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Harold J. Laski, Chi An, Hugh Lafollette


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"Every State is known by the rights it maintains."

-- Harold J. Laski


Source: A Grammar of Politics, 1925




"Early in 1979, I and several other young nurses from my ward weresummoned to a mass meeting. All sixty-odd of us were young marriedwomen who had not yet been sterilized. Secretary Wang arrived and tookup a position in front of the assembly. His round little face, normallythe picture of conviviality, was set in an expression of the utmostgravity. 'Today we have a matter of extreme urgency,' he began, 'atoudeng dashi, to discuss. It concerns the population of themotherland. The People's Republic of China has within its bordersnearly a billion people, or one-fifth of the world's population. Thisis a big burden for the people's government. ... Having children is nota question that we can afford to let each family, each household,decide for itself. ... It is a question that should be decided at thenational level. China is a socialist country. This means that theinterests of the individual must be subordinated to the interests ofthe state. Where there is conflict between the interests of the statein reducing population and the interests of the individual in havingchildren, it must be resolved in favor of the state.'"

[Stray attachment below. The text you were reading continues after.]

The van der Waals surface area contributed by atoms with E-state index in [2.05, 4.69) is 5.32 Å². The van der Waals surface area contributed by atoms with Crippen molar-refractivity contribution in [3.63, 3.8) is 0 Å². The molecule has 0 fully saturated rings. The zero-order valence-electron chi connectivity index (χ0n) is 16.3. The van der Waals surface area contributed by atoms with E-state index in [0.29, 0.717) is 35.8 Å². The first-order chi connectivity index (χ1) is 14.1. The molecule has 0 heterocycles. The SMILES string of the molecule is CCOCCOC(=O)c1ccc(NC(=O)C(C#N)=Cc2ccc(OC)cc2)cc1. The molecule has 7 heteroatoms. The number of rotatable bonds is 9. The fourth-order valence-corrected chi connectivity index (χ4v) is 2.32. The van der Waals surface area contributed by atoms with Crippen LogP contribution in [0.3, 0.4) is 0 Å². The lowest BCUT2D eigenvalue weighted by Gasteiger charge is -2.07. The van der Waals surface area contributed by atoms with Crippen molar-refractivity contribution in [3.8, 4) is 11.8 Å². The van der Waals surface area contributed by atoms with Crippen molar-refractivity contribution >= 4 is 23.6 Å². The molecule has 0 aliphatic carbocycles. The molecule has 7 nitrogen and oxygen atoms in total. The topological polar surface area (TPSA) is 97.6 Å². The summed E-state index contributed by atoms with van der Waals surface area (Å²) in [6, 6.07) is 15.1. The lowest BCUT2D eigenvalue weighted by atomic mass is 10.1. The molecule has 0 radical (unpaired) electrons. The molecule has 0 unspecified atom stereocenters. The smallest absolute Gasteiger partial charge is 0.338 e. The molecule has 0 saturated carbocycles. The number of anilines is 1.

-- Chi An

Source: quoted in A Mother's Ordeal: One Woman's fight Against China'sOne-child Policy, Steven W. Mosher ( New York: Harcourt Brace &Company, 1993), p. 212-213.




"Consequently, any activity that is potentially harmful to others and requires

certain demonstrated competence for its safe performance, is subject to

regulation that is, it is theoretically desirable that we regulate it. ... In

fact, I dare say that parenting is a paradigm of such activities since the

potential for harm is great (both in the extent of harm any one person can

suffer and in the number of people potentially harmed) and the need for

competence is so evident. Consequently, there is good reason to believe that

parents should be licensed."

-- Hugh LaFollette

Source: "Licensing Parents", Philosophy and Public Affairs, Winter 1980


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